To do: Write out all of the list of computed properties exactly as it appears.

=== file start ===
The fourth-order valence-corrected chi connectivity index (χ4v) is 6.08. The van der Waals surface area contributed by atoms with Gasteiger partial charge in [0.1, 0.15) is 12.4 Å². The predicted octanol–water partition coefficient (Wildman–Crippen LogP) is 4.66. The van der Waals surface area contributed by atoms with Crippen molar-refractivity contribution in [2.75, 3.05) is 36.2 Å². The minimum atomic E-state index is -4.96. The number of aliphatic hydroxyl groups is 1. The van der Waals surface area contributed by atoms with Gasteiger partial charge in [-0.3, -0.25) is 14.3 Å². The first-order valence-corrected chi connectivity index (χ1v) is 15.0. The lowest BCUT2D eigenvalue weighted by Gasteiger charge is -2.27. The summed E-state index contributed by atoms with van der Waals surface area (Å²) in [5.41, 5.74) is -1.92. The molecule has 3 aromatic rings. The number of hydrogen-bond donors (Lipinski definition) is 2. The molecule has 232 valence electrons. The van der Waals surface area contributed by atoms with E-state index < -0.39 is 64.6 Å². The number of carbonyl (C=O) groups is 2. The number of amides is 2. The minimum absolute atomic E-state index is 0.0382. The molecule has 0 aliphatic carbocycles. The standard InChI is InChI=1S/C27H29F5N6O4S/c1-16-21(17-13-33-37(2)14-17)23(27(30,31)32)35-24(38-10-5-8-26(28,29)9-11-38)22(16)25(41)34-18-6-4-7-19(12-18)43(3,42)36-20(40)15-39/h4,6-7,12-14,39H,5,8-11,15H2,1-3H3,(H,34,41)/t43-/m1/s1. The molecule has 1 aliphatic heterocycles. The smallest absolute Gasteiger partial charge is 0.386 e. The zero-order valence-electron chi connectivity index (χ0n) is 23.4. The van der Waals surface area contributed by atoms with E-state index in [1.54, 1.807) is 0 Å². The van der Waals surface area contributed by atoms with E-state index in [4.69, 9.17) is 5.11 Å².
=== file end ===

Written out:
The fourth-order valence-corrected chi connectivity index (χ4v) is 6.08. The van der Waals surface area contributed by atoms with Gasteiger partial charge in [0.1, 0.15) is 12.4 Å². The predicted octanol–water partition coefficient (Wildman–Crippen LogP) is 4.66. The van der Waals surface area contributed by atoms with Crippen molar-refractivity contribution in [2.75, 3.05) is 36.2 Å². The minimum atomic E-state index is -4.96. The number of aliphatic hydroxyl groups is 1. The van der Waals surface area contributed by atoms with Gasteiger partial charge in [-0.3, -0.25) is 14.3 Å². The first-order valence-corrected chi connectivity index (χ1v) is 15.0. The lowest BCUT2D eigenvalue weighted by Gasteiger charge is -2.27. The summed E-state index contributed by atoms with van der Waals surface area (Å²) in [5.41, 5.74) is -1.92. The molecule has 3 aromatic rings. The number of hydrogen-bond donors (Lipinski definition) is 2. The molecule has 232 valence electrons. The van der Waals surface area contributed by atoms with E-state index < -0.39 is 64.6 Å². The number of carbonyl (C=O) groups is 2. The number of amides is 2. The minimum absolute atomic E-state index is 0.0382. The molecule has 0 aliphatic carbocycles. The standard InChI is InChI=1S/C27H29F5N6O4S/c1-16-21(17-13-33-37(2)14-17)23(27(30,31)32)35-24(38-10-5-8-26(28,29)9-11-38)22(16)25(41)34-18-6-4-7-19(12-18)43(3,42)36-20(40)15-39/h4,6-7,12-14,39H,5,8-11,15H2,1-3H3,(H,34,41)/t43-/m1/s1. The molecule has 1 aliphatic heterocycles. The smallest absolute Gasteiger partial charge is 0.386 e. The zero-order valence-electron chi connectivity index (χ0n) is 23.4. The van der Waals surface area contributed by atoms with E-state index in [1.54, 1.807) is 0 Å². The van der Waals surface area contributed by atoms with E-state index in [4.69, 9.17) is 5.11 Å².